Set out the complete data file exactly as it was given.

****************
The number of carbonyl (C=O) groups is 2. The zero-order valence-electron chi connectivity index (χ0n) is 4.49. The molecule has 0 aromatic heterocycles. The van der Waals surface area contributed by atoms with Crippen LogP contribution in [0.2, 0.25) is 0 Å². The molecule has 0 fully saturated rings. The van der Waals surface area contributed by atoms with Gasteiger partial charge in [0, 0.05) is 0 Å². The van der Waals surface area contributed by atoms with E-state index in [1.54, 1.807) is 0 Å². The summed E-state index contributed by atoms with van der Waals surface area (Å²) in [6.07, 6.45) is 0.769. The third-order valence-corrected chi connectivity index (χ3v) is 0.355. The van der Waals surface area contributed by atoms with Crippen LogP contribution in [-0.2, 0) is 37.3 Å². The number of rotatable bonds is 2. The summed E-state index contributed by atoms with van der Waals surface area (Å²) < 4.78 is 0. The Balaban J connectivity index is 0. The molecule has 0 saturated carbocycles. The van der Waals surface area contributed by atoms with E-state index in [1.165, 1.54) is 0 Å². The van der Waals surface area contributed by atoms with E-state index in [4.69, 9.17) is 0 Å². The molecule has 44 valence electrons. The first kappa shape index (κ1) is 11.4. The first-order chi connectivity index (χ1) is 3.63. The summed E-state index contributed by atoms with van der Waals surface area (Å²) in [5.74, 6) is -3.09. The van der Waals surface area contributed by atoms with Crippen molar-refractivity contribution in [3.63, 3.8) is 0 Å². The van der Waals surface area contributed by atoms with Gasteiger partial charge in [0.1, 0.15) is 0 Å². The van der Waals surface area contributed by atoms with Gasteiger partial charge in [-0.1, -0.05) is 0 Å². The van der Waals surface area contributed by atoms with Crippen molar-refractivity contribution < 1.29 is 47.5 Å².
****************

The number of carbonyl (C=O) groups is 2. The zero-order valence-electron chi connectivity index (χ0n) is 4.49. The molecule has 0 aromatic heterocycles. The van der Waals surface area contributed by atoms with Crippen LogP contribution in [0.2, 0.25) is 0 Å². The molecule has 0 fully saturated rings. The van der Waals surface area contributed by atoms with Gasteiger partial charge in [0, 0.05) is 0 Å². The van der Waals surface area contributed by atoms with E-state index in [1.54, 1.807) is 0 Å². The summed E-state index contributed by atoms with van der Waals surface area (Å²) in [6.07, 6.45) is 0.769. The third-order valence-corrected chi connectivity index (χ3v) is 0.355. The van der Waals surface area contributed by atoms with Crippen LogP contribution in [-0.2, 0) is 37.3 Å². The number of rotatable bonds is 2. The summed E-state index contributed by atoms with van der Waals surface area (Å²) < 4.78 is 0. The Balaban J connectivity index is 0. The molecule has 0 saturated carbocycles. The van der Waals surface area contributed by atoms with E-state index in [1.165, 1.54) is 0 Å². The van der Waals surface area contributed by atoms with E-state index in [4.69, 9.17) is 0 Å². The molecule has 44 valence electrons. The first kappa shape index (κ1) is 11.4. The first-order chi connectivity index (χ1) is 3.63. The summed E-state index contributed by atoms with van der Waals surface area (Å²) in [5.74, 6) is -3.09. The van der Waals surface area contributed by atoms with Crippen molar-refractivity contribution in [3.63, 3.8) is 0 Å². The van der Waals surface area contributed by atoms with Gasteiger partial charge in [0.1, 0.15) is 0 Å². The van der Waals surface area contributed by atoms with Gasteiger partial charge in [-0.1, -0.05) is 0 Å². The van der Waals surface area contributed by atoms with Crippen molar-refractivity contribution < 1.29 is 47.5 Å².